In my opinion, it’s unlikely a single ‘Pimps at Sea’ build even exists in the form many think its does. There are probably several early Halo 3 builds and prototypes creating the few scattered videos and images that have coalesced to create this Loch Ness Monster of elusive prototypes. Even the name is more closely associated with a long running Bungie April Fool’s gag.
That’s not to say the rarities aren’t out there. There are plenty of games with clear proof of existence. Things like ‘Resident Evil 1.5’, Capcom’s canned first attempt at a sequel, or, more recently, Obsidian’s Alien Crucible.
Monokoma from Unseen64’s most wanted list includes Resident Evil 1.5. There are plenty of videos to prove it exists, even if the code isn’t as readily available. Other games in his sights include cancelled N64 builds of Resident Evil 0, Zelda DD and Mother 3, all of which were developed initially with the N64’s failed DD disk drive peripheral in mind, before it was cancelled. In many cases it’s unclear what code even remains. Mother 3, for example, only seems to exist in promotional material and four rumoured DD Nintendo development disks, labled ‘M3’ last seen around 10 years ago.
[Update: Andrew has clarified that “those 4 DD disks actually contained Mario Studio games, no Mother 3 sadly.” He also says that “[Resi] 1.5 is out there for everyone as of a year or two ago. There just isn’t all that much to it.”]
PtoPOnline’s Andrew Borman also has a hit list of games he’d love to see. “Personally, I would love to get my hands on BC, the cancelled Lionhead title for the Xbox, or an early build of Perfect Dark Zero for the original Xbox. For me, my personal grail was Stargate SG-1: The Alliance, which I’ve been lucky enough to do some great coverage on. The other was Star Wars Battlefront 3, which I also was able to share footage from. I would also like to see some solid SNES CD/’Play Station’ content [the aborted Sony/Nintendo collaboration that birthed the PS1], but hardware is a different ballgame. I know that a few Duke Nukem Forever and Prey builds were recovered, but Bethesda has refused to do anything with them so far.”
BC – a Lionhead title cancelled in 2004 with Peter Molyneux citing “the ambitious nature of the gameplay”.
That last point brings us to one pertinent issue surrounding the collection of these games: preservation. It’s something that Andrew’s passionate about. “Gaming is a part of our culture. It is something that will be looked upon for decades or, hopefully, centuries to come. But one only needs to look at the history of movies and television to see what happens when culture is seen as only a passing fad. A large majority of early silent films are gone and lost forever. Popular TV shows like Doctor Who have dozens of episodes still missing to this day, because people in charge didn’t deem them to be valuable.”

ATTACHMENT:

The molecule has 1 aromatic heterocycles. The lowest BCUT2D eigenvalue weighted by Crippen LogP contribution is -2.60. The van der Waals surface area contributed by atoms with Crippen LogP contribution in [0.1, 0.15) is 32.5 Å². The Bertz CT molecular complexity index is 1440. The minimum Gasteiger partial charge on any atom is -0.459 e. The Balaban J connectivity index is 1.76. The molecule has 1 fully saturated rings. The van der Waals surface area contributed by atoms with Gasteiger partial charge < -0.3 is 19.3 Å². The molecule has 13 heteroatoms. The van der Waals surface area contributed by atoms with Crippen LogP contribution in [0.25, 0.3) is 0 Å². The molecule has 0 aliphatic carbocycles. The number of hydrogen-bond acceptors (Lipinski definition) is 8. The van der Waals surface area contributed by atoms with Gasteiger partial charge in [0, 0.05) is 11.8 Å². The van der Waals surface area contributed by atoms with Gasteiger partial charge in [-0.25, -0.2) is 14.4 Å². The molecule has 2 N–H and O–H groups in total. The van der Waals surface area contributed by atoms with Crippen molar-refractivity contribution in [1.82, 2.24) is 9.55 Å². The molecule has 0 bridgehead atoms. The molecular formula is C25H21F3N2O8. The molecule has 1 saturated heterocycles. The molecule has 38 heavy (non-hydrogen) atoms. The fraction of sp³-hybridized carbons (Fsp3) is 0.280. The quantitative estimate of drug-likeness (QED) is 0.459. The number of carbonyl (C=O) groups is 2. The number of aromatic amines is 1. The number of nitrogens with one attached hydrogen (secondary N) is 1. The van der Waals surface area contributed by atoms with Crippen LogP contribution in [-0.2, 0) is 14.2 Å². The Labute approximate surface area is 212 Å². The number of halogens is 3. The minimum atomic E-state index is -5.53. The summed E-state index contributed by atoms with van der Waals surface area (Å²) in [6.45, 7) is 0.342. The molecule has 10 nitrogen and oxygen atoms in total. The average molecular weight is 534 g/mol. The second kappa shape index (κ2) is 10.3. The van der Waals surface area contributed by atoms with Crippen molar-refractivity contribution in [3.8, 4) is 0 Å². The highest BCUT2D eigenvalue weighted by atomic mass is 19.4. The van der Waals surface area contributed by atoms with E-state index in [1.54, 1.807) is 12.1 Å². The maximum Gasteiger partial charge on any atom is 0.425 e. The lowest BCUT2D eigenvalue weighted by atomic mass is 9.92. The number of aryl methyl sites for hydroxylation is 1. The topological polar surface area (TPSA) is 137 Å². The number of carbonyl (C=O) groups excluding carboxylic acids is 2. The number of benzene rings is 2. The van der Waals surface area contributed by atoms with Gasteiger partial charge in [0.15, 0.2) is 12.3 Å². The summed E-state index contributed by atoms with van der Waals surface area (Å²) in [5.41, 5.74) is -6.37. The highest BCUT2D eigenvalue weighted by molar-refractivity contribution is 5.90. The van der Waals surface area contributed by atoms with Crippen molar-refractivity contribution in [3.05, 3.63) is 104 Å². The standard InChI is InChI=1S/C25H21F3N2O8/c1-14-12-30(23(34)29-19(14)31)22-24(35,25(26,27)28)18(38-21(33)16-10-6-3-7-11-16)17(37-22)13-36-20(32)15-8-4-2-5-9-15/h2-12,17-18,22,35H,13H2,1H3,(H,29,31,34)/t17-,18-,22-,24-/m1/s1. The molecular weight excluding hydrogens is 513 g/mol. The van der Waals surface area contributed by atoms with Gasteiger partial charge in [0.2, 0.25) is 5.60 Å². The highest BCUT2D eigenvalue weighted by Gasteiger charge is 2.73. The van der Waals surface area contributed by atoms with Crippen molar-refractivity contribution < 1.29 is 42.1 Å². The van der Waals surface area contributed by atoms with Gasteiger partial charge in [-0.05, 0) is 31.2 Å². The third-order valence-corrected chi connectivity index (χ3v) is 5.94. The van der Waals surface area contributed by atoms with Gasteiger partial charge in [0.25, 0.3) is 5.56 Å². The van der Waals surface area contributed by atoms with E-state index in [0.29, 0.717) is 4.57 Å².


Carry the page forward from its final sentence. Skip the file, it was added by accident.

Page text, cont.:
A similar problem has previously threatened, and continues to threaten, gaming history. Some creators like Warren Spector have taken to archiving their work with historical bodies personally, but, at larger organisations, the future is less certain. “Companies aren’t taking care of their source code,” states Andrew. “Sega is the easy one to pick on, since they have lost code to Sonic and Panzer Dragoon Saga. Sega threw out entire computer archives with prototype builds and are known to use ROM dumps from the internet in some of their Genesis collections. Look at the Silent Hill collection, where the developers were forced to work from unfinished code because Konami had lost it. Same with Kingdom Hearts assets.”
The surprising source of many leaked alphas and prototypes highlights the problem here. These games aren’t always treasured artefacts passed lovingly between knowledgeable collectors. More often than not it’s junk that turns up somewhere. “These prototypes could be sold after a software house went bankrupt and all their properties were confiscated,” explains Monokoma.
You’ve only got to see this year’s “Office Equipment Blow Out Sale” sign from Murdered Soul Suspect dev Airtight Games’ recent closure to see how that can happen. “They could have been preserved by former developers and then sold to private collectors,” Monokoma adds. “Sometime those unfinished games could be found accidentally in development kits or PCs that are sold or lost when a team stops development for a certain console.” It’s a similar story for Andrew: “A certain amount of what I get to cover comes from developers themselves; where I’ve established a rapport. I will agree to, and can be trusted [with], whatever terms they have with sharing information, whether it is physical titles, videos, or just their experiences working with the game.”
For Andrew, exploring the strange world of half-finished games is vital to preserving our digital heritage. “It isn’t always popular, due to the copyright issues that surround it, something the Library of Congress knows all too well. [But] if game companies aren’t going to take care of their data, and I can make a difference in preserving what is a part of our culture, then I am going to do it. “